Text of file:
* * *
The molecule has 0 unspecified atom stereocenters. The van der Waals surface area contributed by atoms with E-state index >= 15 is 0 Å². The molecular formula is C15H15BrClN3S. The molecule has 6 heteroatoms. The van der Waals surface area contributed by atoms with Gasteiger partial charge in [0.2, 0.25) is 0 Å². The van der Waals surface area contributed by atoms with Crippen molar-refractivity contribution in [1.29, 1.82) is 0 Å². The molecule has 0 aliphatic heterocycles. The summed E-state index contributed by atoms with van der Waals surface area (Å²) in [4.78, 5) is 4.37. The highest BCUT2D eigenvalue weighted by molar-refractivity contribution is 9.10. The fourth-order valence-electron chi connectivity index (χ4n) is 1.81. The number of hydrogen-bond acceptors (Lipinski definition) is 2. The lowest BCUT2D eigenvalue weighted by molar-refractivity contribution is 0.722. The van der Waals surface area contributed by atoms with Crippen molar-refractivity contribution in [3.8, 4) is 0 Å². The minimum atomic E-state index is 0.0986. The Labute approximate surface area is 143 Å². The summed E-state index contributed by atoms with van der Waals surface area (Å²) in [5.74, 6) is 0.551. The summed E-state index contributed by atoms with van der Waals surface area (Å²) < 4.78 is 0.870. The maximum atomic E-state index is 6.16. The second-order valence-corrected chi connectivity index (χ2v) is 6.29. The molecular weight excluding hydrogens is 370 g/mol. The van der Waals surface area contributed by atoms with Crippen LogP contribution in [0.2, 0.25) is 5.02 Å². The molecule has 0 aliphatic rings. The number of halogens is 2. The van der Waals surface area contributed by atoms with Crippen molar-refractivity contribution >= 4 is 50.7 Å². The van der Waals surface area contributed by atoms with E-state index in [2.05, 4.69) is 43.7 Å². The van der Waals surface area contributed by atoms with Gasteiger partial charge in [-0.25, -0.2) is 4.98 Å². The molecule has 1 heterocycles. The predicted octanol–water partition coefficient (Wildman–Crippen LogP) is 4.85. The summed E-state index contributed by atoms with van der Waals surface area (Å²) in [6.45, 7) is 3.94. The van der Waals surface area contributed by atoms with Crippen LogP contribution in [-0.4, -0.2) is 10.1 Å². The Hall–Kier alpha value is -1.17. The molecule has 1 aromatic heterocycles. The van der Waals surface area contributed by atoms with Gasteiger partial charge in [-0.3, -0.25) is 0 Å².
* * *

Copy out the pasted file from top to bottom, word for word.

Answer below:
The molecule has 0 unspecified atom stereocenters. The van der Waals surface area contributed by atoms with E-state index >= 15 is 0 Å². The molecular formula is C15H15BrClN3S. The molecule has 6 heteroatoms. The van der Waals surface area contributed by atoms with Gasteiger partial charge in [0.2, 0.25) is 0 Å². The van der Waals surface area contributed by atoms with Crippen molar-refractivity contribution in [1.29, 1.82) is 0 Å². The molecule has 0 aliphatic heterocycles. The summed E-state index contributed by atoms with van der Waals surface area (Å²) in [4.78, 5) is 4.37. The highest BCUT2D eigenvalue weighted by molar-refractivity contribution is 9.10. The fourth-order valence-electron chi connectivity index (χ4n) is 1.81. The number of hydrogen-bond acceptors (Lipinski definition) is 2. The lowest BCUT2D eigenvalue weighted by molar-refractivity contribution is 0.722. The van der Waals surface area contributed by atoms with Crippen molar-refractivity contribution in [3.8, 4) is 0 Å². The minimum atomic E-state index is 0.0986. The Labute approximate surface area is 143 Å². The summed E-state index contributed by atoms with van der Waals surface area (Å²) in [5.74, 6) is 0.551. The summed E-state index contributed by atoms with van der Waals surface area (Å²) < 4.78 is 0.870. The maximum atomic E-state index is 6.16. The second-order valence-corrected chi connectivity index (χ2v) is 6.29. The molecular weight excluding hydrogens is 370 g/mol. The van der Waals surface area contributed by atoms with Crippen LogP contribution in [0.2, 0.25) is 5.02 Å². The molecule has 0 aliphatic rings. The number of halogens is 2. The van der Waals surface area contributed by atoms with Crippen molar-refractivity contribution >= 4 is 50.7 Å². The van der Waals surface area contributed by atoms with E-state index in [2.05, 4.69) is 43.7 Å². The van der Waals surface area contributed by atoms with Gasteiger partial charge in [-0.25, -0.2) is 4.98 Å². The molecule has 1 heterocycles. The predicted octanol–water partition coefficient (Wildman–Crippen LogP) is 4.85. The summed E-state index contributed by atoms with van der Waals surface area (Å²) in [6.45, 7) is 3.94. The van der Waals surface area contributed by atoms with Crippen LogP contribution in [-0.4, -0.2) is 10.1 Å². The Hall–Kier alpha value is -1.17. The molecule has 1 aromatic heterocycles. The van der Waals surface area contributed by atoms with Gasteiger partial charge in [-0.3, -0.25) is 0 Å².